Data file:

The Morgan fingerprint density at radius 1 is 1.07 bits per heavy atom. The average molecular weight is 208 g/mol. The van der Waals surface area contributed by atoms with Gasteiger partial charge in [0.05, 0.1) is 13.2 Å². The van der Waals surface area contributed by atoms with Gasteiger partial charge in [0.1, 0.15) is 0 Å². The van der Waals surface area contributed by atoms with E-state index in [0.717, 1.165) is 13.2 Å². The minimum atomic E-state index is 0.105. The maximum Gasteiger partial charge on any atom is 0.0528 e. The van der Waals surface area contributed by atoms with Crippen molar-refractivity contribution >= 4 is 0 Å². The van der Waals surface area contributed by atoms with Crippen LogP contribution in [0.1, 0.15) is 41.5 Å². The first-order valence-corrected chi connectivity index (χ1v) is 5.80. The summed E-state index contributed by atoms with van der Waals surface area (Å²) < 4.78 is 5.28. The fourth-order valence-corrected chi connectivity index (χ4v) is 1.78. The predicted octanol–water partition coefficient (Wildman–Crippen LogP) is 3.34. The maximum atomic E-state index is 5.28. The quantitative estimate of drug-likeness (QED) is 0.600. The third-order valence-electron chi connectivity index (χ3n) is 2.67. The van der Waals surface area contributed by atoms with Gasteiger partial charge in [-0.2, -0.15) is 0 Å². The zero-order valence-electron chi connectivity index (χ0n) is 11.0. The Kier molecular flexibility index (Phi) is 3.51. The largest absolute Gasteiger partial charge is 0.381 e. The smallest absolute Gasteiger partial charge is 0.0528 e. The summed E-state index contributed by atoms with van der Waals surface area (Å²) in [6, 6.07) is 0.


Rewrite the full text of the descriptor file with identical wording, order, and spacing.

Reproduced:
The Morgan fingerprint density at radius 1 is 1.07 bits per heavy atom. The average molecular weight is 208 g/mol. The van der Waals surface area contributed by atoms with Gasteiger partial charge in [0.05, 0.1) is 13.2 Å². The van der Waals surface area contributed by atoms with Gasteiger partial charge in [0.1, 0.15) is 0 Å². The van der Waals surface area contributed by atoms with E-state index in [0.717, 1.165) is 13.2 Å². The minimum atomic E-state index is 0.105. The maximum Gasteiger partial charge on any atom is 0.0528 e. The van der Waals surface area contributed by atoms with Crippen molar-refractivity contribution >= 4 is 0 Å². The van der Waals surface area contributed by atoms with Crippen LogP contribution in [0.1, 0.15) is 41.5 Å². The first-order valence-corrected chi connectivity index (χ1v) is 5.80. The summed E-state index contributed by atoms with van der Waals surface area (Å²) < 4.78 is 5.28. The fourth-order valence-corrected chi connectivity index (χ4v) is 1.78. The predicted octanol–water partition coefficient (Wildman–Crippen LogP) is 3.34. The maximum atomic E-state index is 5.28. The quantitative estimate of drug-likeness (QED) is 0.600. The third-order valence-electron chi connectivity index (χ3n) is 2.67. The van der Waals surface area contributed by atoms with Gasteiger partial charge in [-0.2, -0.15) is 0 Å². The zero-order valence-electron chi connectivity index (χ0n) is 11.0. The Kier molecular flexibility index (Phi) is 3.51. The largest absolute Gasteiger partial charge is 0.381 e. The smallest absolute Gasteiger partial charge is 0.0528 e. The summed E-state index contributed by atoms with van der Waals surface area (Å²) in [6, 6.07) is 0.